Sky Full of Stars

So how about a much different quilting density? For Sky Full of Stars, I really wanted the piecing to shine and stand out more than anything else, so I needed the quilting to compliment the design but not stand out. And I specifically wanted to emphasize that the curve stars are pieced from a single fabric, so I wanted just enough quilting to help them sparkle but not overpower. While this is a quilt that I am likely to submit for consideration to QuiltCon, that was not a consideration at the time I was quilting Sky Full of Stars.

Snail Trail Mini Mini Quilts

Snail Trail Mini Mini Quilts

While I am not afraid of dense quilting, I am sure I am not alone in wondering “what if” when trying to narrow down quilting motif choices sometimes. When I made a series of three snail trail mini mini quilts, I was able to experiment with different quilting motifs and see how the choices changed the outcome of the finishes. While there is more that is different than just the quilting in each mini mini quilt (fabric choices and placement are also quite different), this really brought home the fact to me that the quilting motif choice can have a big impact on the visual outcome of a quilt.

Which brings me to plug making mini mini quilts: if you are ever really concerned or worried about a quilting idea, make a sample block and test out your idea! Mini mini quilts are just that outlet for me and have helped me make these choices many times over the years. If you don’t have time to make a small sample and quilt it, another option to explore are digital tools like Procreate which allows you to draw quilting motif ideas on top of photographs you take of your quilt.

Oh Happy Day

Oh Happy Day

My quilting plan for Oh Happy Day was based on my desire to actually mask how I pieced the quilt top. I wanted the piecing elements to blend together and for the viewer to get to experience the two-color quilt in color blocks and take in the movement. I didn’t want all the piecing lines to distract from the graphic, two tone nature of the design. So by quilting each color in a different uniform manner (the light color with vertical lines and the dark with horizontal), it really helped to blend the piecing elements together into a cohesive whole.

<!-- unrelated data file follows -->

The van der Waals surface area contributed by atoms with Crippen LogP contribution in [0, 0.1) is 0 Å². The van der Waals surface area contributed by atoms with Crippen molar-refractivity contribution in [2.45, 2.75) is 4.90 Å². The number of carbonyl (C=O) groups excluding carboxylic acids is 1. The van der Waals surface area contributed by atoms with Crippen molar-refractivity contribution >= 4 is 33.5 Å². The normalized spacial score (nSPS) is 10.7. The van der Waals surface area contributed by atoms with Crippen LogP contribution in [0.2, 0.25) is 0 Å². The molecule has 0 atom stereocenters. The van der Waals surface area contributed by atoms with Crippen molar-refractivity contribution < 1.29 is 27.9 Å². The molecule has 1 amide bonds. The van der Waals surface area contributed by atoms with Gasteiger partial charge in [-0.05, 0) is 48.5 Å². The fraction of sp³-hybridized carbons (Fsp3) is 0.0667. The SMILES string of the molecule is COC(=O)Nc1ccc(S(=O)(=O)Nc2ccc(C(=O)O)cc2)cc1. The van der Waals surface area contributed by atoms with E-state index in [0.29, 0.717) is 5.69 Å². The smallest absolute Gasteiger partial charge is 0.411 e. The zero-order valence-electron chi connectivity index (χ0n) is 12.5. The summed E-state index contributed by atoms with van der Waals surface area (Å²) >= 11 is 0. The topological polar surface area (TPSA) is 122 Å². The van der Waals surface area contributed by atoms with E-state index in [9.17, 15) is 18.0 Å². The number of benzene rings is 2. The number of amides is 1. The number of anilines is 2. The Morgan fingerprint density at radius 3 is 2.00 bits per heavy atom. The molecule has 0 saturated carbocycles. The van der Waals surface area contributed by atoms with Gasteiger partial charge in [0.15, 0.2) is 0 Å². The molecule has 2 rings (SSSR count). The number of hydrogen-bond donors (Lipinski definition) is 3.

Spiraling Petals - Quilting Detail

Spiraling Petals – Quilting Detail

And finally, no quilting decisions discussion would be complete for me if I didn’t mention Spiraling Petals. My original quilting plan for Spiraling petals was to do an all-over, large, spiral flower motif, but that went out the window when my two lightest value fabrics were too close together in value. Instead, I opted to very densely quilt the lightest value fabric with whit thread to help make it appear lighter in value. And because I micro quilted that area, I had to use much more dense quilting in each of the other sections as well to match.

I am really looking forward to hearing how you work through this stage of the quilting process.

How do you determine whether the piecing or the quilting will be the standout factor in a quilt? Should one outweigh the other? Are there different factors that go into your quilt when making one as a gift verses one to be entered into a show?

14 thoughts on “Quilting Decisions {Discussion}

  1. Carrie wikander says:

    I am the opposite. I appreciate dense quilting, but usually for me, the overall design and the fabric are what I really want to stand out. I see quilting as enhancement, but not the thing I want noticed. Sometimes I know exactly how I’m going to quilt something as I design it, which is nice. But yeah, sometimes it takes a few days, or even longer-to figure it out. Most of the time I’m happy with the quilting but I won’t lie, there have been some times when I haven’t been. Like you I use mostly solids and I think quilting on solids takes more thought. But I gotta be me, so I do what I do. It continues to be a challenge but hey-that’s one of the things I love about making art!

  2. Mrs. Plum says: